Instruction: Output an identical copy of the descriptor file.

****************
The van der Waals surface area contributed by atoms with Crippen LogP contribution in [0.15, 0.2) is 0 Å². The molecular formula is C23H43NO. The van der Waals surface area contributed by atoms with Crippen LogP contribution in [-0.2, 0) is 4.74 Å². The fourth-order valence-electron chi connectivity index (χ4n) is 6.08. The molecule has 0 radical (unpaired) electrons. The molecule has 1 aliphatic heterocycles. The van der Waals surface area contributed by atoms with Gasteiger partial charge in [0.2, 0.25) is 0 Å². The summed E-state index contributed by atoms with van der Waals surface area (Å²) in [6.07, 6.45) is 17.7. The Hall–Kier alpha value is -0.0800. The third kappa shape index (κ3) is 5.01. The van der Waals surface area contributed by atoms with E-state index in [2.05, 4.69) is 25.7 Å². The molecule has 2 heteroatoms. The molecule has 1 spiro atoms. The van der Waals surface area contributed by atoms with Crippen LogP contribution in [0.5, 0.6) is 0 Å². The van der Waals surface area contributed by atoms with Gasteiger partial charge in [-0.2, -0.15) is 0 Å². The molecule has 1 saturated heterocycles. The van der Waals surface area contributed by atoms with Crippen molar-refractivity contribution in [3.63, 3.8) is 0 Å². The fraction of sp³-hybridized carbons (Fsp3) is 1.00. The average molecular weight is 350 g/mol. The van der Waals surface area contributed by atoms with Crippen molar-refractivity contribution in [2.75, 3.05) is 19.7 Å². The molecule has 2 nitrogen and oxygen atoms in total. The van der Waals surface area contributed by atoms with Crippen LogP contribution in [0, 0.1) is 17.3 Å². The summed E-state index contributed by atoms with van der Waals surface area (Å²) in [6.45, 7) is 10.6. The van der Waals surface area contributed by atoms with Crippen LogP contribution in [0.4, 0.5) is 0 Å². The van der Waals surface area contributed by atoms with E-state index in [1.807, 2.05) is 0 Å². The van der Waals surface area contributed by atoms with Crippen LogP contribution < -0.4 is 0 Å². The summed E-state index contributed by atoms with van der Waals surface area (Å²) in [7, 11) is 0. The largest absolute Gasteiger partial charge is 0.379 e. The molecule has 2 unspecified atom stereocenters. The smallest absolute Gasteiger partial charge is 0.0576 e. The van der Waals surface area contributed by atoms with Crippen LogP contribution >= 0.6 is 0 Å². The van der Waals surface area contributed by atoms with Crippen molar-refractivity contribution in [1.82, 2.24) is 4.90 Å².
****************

The van der Waals surface area contributed by atoms with Crippen LogP contribution in [0.15, 0.2) is 0 Å². The molecular formula is C23H43NO. The van der Waals surface area contributed by atoms with Crippen LogP contribution in [-0.2, 0) is 4.74 Å². The fourth-order valence-electron chi connectivity index (χ4n) is 6.08. The molecule has 0 radical (unpaired) electrons. The molecule has 1 aliphatic heterocycles. The van der Waals surface area contributed by atoms with Gasteiger partial charge in [0.2, 0.25) is 0 Å². The summed E-state index contributed by atoms with van der Waals surface area (Å²) in [6.07, 6.45) is 17.7. The Hall–Kier alpha value is -0.0800. The third kappa shape index (κ3) is 5.01. The van der Waals surface area contributed by atoms with E-state index in [2.05, 4.69) is 25.7 Å². The molecule has 2 heteroatoms. The molecule has 1 spiro atoms. The van der Waals surface area contributed by atoms with Crippen LogP contribution in [0.5, 0.6) is 0 Å². The van der Waals surface area contributed by atoms with Gasteiger partial charge in [-0.2, -0.15) is 0 Å². The molecule has 1 saturated heterocycles. The van der Waals surface area contributed by atoms with Crippen molar-refractivity contribution in [3.63, 3.8) is 0 Å². The fraction of sp³-hybridized carbons (Fsp3) is 1.00. The average molecular weight is 350 g/mol. The van der Waals surface area contributed by atoms with Crippen molar-refractivity contribution in [2.75, 3.05) is 19.7 Å². The molecule has 2 nitrogen and oxygen atoms in total. The van der Waals surface area contributed by atoms with Crippen LogP contribution in [0, 0.1) is 17.3 Å². The summed E-state index contributed by atoms with van der Waals surface area (Å²) in [6.45, 7) is 10.6. The van der Waals surface area contributed by atoms with Crippen LogP contribution in [0.4, 0.5) is 0 Å². The van der Waals surface area contributed by atoms with E-state index in [1.807, 2.05) is 0 Å². The van der Waals surface area contributed by atoms with Crippen LogP contribution < -0.4 is 0 Å². The summed E-state index contributed by atoms with van der Waals surface area (Å²) in [7, 11) is 0. The largest absolute Gasteiger partial charge is 0.379 e. The molecule has 2 unspecified atom stereocenters. The smallest absolute Gasteiger partial charge is 0.0576 e. The van der Waals surface area contributed by atoms with Crippen LogP contribution >= 0.6 is 0 Å². The van der Waals surface area contributed by atoms with Crippen molar-refractivity contribution in [1.82, 2.24) is 4.90 Å².